Consider the generic sentence, 'Men are taller than women.' For Butchvarov, many generic sentences are true, but there is nothing in the world that makes them true: they have no corresponding logical objects. And yet without truths like these, and other sorts of truths as well, there would be no world. In this sense, the world, but not the things in it, depends on language-users. Butchvarov's position is roughly similar to Kant's. Kant held that one can be both a transcendental idealist and an empirical realist. Butchvarov is like a transcendental idealist in that he holds that the world depends on language and thus on us; but he is like an empirical realist in that he holds that the things in the world do not depend on us. Like Kant, however, he faces a version of the Paradox of Antirealism: surely it is as absurd to maintain that the world depends on the existence of human animals as to maintain that the things in the world depend on human animals.
Butchvarov's Solution to the Antirealism Paradox
The solution involves a re-thinking of the role of the personal pronouns 'I' and 'we' as they function in philosophical as opposed to ordinary contexts. (See article referenced below.) The idea is that 'I' and 'we' as they figure in the realism-antirealism debate do not refer to anything in the world, and so they do not refer to human beings; these grammaticallypersonal pronouns refer impersonally to a view or "cognition" of the world, one that is not owned by any person or group of persons. This view of the world, however, just is the world. Therefore, the world does not depend logically or causally on the view of the world or on us: "the world and our cognition of it . . . are identical." (191) To grasp the thought here, you must realize that "cognition" is subjectless: it is not anyone's cognition.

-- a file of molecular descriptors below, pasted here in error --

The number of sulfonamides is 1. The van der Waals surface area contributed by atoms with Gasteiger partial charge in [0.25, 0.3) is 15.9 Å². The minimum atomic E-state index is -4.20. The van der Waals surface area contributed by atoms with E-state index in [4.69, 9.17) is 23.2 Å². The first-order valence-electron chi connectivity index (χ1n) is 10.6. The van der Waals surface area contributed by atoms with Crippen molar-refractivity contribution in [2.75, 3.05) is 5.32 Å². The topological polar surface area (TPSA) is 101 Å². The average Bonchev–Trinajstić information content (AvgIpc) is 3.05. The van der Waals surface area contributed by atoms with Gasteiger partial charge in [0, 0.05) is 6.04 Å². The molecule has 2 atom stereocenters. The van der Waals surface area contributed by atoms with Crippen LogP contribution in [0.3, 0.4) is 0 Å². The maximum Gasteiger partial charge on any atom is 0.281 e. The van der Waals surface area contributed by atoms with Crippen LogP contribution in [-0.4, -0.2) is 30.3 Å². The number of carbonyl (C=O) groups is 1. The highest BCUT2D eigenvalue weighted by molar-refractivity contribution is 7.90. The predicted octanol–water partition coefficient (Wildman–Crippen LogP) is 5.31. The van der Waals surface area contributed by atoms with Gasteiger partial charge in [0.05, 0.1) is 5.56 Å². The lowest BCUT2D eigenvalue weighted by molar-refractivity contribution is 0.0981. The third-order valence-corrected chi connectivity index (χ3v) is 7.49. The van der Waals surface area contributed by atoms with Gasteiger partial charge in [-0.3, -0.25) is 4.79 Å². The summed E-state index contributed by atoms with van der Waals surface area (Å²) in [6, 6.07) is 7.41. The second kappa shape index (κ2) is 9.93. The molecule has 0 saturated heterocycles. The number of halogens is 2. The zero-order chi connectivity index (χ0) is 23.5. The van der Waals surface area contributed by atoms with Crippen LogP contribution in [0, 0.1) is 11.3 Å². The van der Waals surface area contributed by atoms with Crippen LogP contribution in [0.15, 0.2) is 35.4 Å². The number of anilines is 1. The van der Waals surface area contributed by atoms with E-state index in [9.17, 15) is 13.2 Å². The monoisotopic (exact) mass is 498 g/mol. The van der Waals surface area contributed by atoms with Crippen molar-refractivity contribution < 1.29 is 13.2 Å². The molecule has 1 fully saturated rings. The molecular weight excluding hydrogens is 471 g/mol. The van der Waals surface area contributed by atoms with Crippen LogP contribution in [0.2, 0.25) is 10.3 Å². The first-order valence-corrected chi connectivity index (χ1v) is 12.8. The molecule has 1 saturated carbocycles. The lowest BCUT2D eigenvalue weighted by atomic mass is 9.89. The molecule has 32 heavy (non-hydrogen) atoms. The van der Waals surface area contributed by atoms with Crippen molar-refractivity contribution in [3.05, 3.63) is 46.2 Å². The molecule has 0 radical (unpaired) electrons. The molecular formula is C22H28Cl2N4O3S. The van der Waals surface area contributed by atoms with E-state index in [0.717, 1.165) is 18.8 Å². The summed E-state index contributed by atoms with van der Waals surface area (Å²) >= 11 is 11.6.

Now let's dig into the details.
Butchvarov's theory can be divided into negative and positive theses. On the negative side, he claims that (i) "there is no such entity as the philosophical, metaphysical, self or ego." (191) Nor (ii) is there any such thing as consciousness as a property or activity of the metaphysical self, or as a relation (or quasi-relation) that connects such selves to their objects. (191) (ii) is a logical consequence of (i). For if there is no self, then it cannot have properties, stand in relations, or exercise activities. It also follows from (i) that (iii) there is no act-object distinction. Butchvarov would claim phenomenological support for the first and third claims: no self appears and no mental acts appear. Phenomenologically, he is right. But this doesn't decide the matter since there is also a 'dialectical' assumption at work, something like a Principle of Acquaintance: